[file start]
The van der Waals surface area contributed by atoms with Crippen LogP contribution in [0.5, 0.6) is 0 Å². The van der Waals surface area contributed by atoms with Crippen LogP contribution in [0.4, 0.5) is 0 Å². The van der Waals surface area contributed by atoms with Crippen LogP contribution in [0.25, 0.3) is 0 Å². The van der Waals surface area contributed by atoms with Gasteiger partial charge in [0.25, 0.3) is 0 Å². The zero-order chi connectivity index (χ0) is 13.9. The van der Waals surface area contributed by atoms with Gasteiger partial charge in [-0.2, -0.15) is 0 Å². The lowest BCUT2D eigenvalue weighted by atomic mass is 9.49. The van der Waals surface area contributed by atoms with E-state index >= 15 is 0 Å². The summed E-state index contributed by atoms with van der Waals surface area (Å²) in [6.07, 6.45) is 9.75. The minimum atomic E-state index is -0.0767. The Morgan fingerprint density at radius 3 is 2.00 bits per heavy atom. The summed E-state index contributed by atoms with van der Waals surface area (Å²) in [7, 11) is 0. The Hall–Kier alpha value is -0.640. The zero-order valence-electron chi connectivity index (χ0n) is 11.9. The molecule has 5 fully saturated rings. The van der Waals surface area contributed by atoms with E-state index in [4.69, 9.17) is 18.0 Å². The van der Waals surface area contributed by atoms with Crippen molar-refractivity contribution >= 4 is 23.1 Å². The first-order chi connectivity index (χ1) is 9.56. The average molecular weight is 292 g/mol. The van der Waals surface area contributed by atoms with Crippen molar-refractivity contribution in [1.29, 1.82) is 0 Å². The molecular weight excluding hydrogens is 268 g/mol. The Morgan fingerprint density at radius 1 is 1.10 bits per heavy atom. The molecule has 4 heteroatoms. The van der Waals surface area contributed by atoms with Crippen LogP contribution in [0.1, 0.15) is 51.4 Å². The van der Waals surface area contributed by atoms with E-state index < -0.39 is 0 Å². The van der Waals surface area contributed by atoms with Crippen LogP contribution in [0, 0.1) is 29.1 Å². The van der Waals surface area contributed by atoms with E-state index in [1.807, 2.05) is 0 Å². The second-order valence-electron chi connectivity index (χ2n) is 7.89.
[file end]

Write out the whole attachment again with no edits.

The van der Waals surface area contributed by atoms with Crippen LogP contribution in [0.5, 0.6) is 0 Å². The van der Waals surface area contributed by atoms with Crippen LogP contribution in [0.4, 0.5) is 0 Å². The van der Waals surface area contributed by atoms with Crippen LogP contribution in [0.25, 0.3) is 0 Å². The van der Waals surface area contributed by atoms with Gasteiger partial charge in [0.25, 0.3) is 0 Å². The zero-order chi connectivity index (χ0) is 13.9. The van der Waals surface area contributed by atoms with Gasteiger partial charge in [-0.2, -0.15) is 0 Å². The lowest BCUT2D eigenvalue weighted by atomic mass is 9.49. The van der Waals surface area contributed by atoms with E-state index >= 15 is 0 Å². The summed E-state index contributed by atoms with van der Waals surface area (Å²) in [6.07, 6.45) is 9.75. The minimum atomic E-state index is -0.0767. The Morgan fingerprint density at radius 3 is 2.00 bits per heavy atom. The summed E-state index contributed by atoms with van der Waals surface area (Å²) in [7, 11) is 0. The Hall–Kier alpha value is -0.640. The zero-order valence-electron chi connectivity index (χ0n) is 11.9. The molecule has 5 fully saturated rings. The van der Waals surface area contributed by atoms with E-state index in [4.69, 9.17) is 18.0 Å². The van der Waals surface area contributed by atoms with Crippen molar-refractivity contribution >= 4 is 23.1 Å². The first-order chi connectivity index (χ1) is 9.56. The average molecular weight is 292 g/mol. The van der Waals surface area contributed by atoms with Crippen molar-refractivity contribution in [1.29, 1.82) is 0 Å². The molecular weight excluding hydrogens is 268 g/mol. The Morgan fingerprint density at radius 1 is 1.10 bits per heavy atom. The molecule has 4 heteroatoms. The van der Waals surface area contributed by atoms with Crippen LogP contribution in [0.1, 0.15) is 51.4 Å². The van der Waals surface area contributed by atoms with E-state index < -0.39 is 0 Å². The van der Waals surface area contributed by atoms with Crippen LogP contribution in [0, 0.1) is 29.1 Å². The van der Waals surface area contributed by atoms with E-state index in [1.807, 2.05) is 0 Å². The second-order valence-electron chi connectivity index (χ2n) is 7.89.